I’ve been in my library job for nearly two months now, so I thought I’d share a bit about what I do (because it’s half term and I’ve got the time!). This is my first library job ever, so I came with an open mind though I knew a fair amount about the field from job hunting, conferences, volunteering in archives and libraries and my own research. My school has about 1,000 students and the library holds over 3,000 books (mainly fiction) and has 25 computers. The library is open before and after school, during break and lunch and it’s also used as a classroom for reading lessons. It’s considered a bookable resource so teachers can also book it for their lessons if they need a classroom.
I’m job sharing the library work with a colleague, but since she didn’t start until October I was on my own for the first month. I’m responsible for general library duties including cataloguing, issues/returns, shelving, IT support and supervising students in the library. I also handle room bookings for the library and two other meeting rooms within it. I spend a lot of time checking students are reading on the right level, helping the reluctant ones choose books and generally policing behaviour in the library. I’ve also had a few different systems to learn: Alice (library management system), SIMs (school information management system used for timetables, attendance and logging behaviour), and also the Accelerated Reader scheme and all the various school rules I’m meant to enforce! I enjoy helping out in the reading lessons, especially the Years 7s who are new to the school, the ‘proper’ library system where you have to check books out and the Accelerated Reader scheme. The scheme is American (I actually did it when I was in elementary school in Louisiana) and helps measure student progress and ‘accelerate’ their reading/literacy skills. Students take a test three times a year which gives them a reading age and range of book levels, they then choose a book at their level and take a quiz when they’ve finished which tests their comprehension of the book. If they pass at 80% or higher they move up one level, if not they stay on the same level. I like the scheme and it seems to be successful. It certainly is a very clear way to show student progress since they record their progress in their reading journal at every fortnightly reading lesson.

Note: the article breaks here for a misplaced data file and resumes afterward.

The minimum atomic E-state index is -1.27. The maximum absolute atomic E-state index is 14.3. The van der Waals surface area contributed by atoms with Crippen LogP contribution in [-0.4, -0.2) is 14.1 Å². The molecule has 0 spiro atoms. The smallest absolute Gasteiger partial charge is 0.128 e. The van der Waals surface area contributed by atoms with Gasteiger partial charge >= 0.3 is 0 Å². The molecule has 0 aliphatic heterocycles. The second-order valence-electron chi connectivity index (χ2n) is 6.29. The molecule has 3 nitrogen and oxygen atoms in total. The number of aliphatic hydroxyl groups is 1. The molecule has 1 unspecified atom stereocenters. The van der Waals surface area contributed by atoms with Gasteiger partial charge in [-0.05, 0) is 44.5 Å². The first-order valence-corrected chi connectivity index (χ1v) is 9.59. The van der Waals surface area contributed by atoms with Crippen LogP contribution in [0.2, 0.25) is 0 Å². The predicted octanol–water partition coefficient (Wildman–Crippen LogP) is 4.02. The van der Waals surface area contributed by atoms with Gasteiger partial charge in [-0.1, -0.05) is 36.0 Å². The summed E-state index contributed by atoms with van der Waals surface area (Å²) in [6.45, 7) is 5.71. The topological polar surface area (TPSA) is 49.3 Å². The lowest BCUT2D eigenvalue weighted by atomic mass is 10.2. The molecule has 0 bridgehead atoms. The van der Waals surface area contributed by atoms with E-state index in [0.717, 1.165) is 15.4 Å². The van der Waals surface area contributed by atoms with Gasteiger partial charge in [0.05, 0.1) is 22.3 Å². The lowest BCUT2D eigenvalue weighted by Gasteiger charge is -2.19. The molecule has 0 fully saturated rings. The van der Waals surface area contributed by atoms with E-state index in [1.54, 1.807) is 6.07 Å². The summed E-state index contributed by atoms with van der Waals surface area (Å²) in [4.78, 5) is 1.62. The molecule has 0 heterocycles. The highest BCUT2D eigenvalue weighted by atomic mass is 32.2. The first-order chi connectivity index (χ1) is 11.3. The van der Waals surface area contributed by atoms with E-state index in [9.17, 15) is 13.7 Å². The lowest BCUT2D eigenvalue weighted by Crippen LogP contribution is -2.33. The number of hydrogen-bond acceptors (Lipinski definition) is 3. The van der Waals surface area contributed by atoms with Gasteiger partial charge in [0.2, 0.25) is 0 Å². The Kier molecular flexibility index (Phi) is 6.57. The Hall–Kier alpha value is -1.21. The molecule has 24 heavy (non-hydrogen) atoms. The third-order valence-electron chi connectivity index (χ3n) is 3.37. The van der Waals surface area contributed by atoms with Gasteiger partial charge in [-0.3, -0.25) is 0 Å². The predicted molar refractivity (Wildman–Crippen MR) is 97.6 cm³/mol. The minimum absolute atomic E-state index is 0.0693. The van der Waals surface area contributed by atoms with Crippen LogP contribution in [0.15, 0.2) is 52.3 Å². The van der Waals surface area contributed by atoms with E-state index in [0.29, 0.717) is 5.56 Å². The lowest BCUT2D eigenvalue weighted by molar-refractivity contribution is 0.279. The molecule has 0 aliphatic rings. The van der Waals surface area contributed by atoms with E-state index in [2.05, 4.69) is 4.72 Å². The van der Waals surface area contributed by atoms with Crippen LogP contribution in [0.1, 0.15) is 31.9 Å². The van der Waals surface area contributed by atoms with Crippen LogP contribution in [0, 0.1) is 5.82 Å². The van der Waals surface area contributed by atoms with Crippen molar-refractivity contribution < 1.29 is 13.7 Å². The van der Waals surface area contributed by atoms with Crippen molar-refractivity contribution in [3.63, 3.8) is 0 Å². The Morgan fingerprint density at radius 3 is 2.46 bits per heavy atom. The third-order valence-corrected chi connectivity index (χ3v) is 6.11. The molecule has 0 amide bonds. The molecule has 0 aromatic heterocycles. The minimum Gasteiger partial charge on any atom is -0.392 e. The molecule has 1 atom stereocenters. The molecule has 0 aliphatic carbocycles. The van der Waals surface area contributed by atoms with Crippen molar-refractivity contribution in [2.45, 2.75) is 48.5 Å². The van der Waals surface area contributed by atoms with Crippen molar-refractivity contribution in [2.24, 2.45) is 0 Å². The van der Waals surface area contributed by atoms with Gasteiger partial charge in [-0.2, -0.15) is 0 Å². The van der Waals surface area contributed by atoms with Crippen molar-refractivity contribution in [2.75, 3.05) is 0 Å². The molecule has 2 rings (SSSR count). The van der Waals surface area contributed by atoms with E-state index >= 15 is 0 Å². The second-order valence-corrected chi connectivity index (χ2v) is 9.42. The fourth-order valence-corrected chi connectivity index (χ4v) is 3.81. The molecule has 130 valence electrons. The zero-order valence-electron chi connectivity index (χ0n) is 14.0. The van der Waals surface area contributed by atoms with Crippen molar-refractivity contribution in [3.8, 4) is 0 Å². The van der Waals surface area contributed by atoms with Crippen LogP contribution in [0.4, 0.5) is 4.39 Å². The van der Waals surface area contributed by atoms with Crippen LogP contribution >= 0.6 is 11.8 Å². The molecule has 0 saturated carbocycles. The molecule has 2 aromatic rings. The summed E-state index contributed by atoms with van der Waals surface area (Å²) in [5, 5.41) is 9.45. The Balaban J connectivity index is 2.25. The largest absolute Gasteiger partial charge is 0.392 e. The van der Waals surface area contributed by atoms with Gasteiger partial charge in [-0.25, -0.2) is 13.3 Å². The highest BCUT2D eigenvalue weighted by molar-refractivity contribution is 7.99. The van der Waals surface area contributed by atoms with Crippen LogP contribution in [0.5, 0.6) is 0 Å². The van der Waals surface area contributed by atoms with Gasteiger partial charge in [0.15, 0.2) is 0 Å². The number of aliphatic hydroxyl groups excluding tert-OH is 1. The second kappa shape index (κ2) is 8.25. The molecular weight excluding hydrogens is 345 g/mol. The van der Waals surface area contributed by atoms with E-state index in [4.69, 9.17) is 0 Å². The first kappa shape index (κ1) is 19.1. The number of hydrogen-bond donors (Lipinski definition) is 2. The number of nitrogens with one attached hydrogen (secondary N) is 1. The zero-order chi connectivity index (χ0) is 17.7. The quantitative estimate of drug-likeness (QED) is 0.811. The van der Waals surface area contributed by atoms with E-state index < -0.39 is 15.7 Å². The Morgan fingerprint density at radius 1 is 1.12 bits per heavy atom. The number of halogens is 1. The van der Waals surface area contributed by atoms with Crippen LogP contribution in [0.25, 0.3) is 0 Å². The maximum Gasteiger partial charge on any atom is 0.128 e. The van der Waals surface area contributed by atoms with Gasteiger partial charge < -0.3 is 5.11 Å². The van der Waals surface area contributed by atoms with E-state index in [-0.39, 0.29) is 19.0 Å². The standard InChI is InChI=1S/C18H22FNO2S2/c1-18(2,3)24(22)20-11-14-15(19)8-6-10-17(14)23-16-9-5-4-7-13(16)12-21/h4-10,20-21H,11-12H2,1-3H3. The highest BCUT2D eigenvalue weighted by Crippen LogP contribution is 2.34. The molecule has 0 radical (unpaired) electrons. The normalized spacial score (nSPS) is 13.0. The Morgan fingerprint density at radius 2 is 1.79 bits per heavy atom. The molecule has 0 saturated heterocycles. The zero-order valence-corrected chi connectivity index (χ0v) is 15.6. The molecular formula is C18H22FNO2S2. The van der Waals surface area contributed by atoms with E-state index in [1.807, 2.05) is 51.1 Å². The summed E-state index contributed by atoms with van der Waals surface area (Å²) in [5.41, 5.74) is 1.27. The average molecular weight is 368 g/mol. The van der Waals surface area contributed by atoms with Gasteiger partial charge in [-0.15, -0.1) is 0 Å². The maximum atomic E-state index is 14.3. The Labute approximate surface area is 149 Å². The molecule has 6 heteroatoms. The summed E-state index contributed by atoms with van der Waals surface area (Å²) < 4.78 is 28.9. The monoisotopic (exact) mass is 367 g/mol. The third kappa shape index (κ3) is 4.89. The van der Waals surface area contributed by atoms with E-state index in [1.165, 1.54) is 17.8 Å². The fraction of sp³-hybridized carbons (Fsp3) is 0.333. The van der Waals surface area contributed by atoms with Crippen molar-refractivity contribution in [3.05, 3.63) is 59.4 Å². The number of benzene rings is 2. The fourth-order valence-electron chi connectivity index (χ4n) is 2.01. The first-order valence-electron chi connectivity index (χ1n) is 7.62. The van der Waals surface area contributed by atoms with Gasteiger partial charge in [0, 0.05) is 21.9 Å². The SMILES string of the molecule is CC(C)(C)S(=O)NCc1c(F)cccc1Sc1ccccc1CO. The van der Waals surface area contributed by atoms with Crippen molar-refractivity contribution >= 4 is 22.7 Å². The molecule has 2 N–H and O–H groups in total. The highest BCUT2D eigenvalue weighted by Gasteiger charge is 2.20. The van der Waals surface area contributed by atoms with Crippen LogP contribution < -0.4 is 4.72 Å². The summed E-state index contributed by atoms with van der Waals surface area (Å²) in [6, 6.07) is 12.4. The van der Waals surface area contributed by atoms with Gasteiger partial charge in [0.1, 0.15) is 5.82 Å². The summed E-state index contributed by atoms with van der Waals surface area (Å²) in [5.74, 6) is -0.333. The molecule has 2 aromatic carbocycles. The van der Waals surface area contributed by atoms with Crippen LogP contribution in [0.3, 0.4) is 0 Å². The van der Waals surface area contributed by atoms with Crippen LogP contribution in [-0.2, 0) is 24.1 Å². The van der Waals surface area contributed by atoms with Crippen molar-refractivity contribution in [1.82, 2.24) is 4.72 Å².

In addition to my library work, I’m spending about two days a week doing support work in the music department. Since I’m not a trained teacher (though I have music teaching experience) I don’t actually do any teaching but I support the Year 7-8 music lessons. This has been fun, but also a big adjustment in terms of teaching method. We use a new method called ‘Musical Futures’ that I’m growing to like more and more. It’s very non-traditional and non-classical, where music theory, learning to read music and and learning an instrument are not emphasised much at all. Basically it’s the opposite of how I learnt music! The idea is to ‘hook’ kids in by making music very accessible where everyone can get involved and have fun making music. Then later they can progress on to learning an instrument, reading sheet music etc. So we use a lot of percussion, what I call ‘rock band’ instruments (guitar, piano, drum kit, bass) and learn various 4-chord pop songs and some basic musical elements such as pitch, tempo and dynamics. Since music is compulsory for Year 7-8, Musical Futures seems to work well in engaging both the keen musicians and students who are just there because they have to be.
I’ve also been working on a project on reading motivation which I hope to blog about soon and have another few projects brewing. Thinking about my future and CPD, I want to work through the CILIP competency framework (aka the PKSB) and set some goals of things I want to accomplish this year in terms of librarianship skills. It’s been great so far actually working in a library because a) I quite enjoy it, b) I’m earning money, c) I’m being challenged and d) it’s giving me the experience I need to get on a postgrad LIS course!